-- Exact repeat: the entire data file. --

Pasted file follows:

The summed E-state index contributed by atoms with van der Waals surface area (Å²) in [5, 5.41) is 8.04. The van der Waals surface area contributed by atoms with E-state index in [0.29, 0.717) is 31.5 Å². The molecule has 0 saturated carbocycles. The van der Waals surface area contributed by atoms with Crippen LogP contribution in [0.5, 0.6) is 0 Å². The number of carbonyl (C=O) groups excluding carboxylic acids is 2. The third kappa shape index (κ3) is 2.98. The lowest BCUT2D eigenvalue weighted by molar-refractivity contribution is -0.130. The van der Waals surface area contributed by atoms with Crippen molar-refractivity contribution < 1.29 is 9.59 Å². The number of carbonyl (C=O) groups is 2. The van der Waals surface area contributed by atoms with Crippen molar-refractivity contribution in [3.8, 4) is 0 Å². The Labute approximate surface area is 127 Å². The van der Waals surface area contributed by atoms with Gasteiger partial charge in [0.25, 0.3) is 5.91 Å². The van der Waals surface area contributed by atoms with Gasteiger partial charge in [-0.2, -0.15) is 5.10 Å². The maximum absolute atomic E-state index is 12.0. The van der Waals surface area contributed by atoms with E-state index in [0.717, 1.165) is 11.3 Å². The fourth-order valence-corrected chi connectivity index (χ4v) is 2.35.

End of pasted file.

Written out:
The summed E-state index contributed by atoms with van der Waals surface area (Å²) in [5, 5.41) is 8.04. The van der Waals surface area contributed by atoms with E-state index in [0.29, 0.717) is 31.5 Å². The molecule has 0 saturated carbocycles. The van der Waals surface area contributed by atoms with Crippen LogP contribution in [0.5, 0.6) is 0 Å². The number of carbonyl (C=O) groups excluding carboxylic acids is 2. The third kappa shape index (κ3) is 2.98. The lowest BCUT2D eigenvalue weighted by molar-refractivity contribution is -0.130. The van der Waals surface area contributed by atoms with Crippen molar-refractivity contribution < 1.29 is 9.59 Å². The number of carbonyl (C=O) groups is 2. The van der Waals surface area contributed by atoms with Crippen molar-refractivity contribution in [3.8, 4) is 0 Å². The Labute approximate surface area is 127 Å². The van der Waals surface area contributed by atoms with Gasteiger partial charge in [0.25, 0.3) is 5.91 Å². The van der Waals surface area contributed by atoms with Gasteiger partial charge in [-0.2, -0.15) is 5.10 Å². The maximum absolute atomic E-state index is 12.0. The van der Waals surface area contributed by atoms with E-state index in [0.717, 1.165) is 11.3 Å². The fourth-order valence-corrected chi connectivity index (χ4v) is 2.35.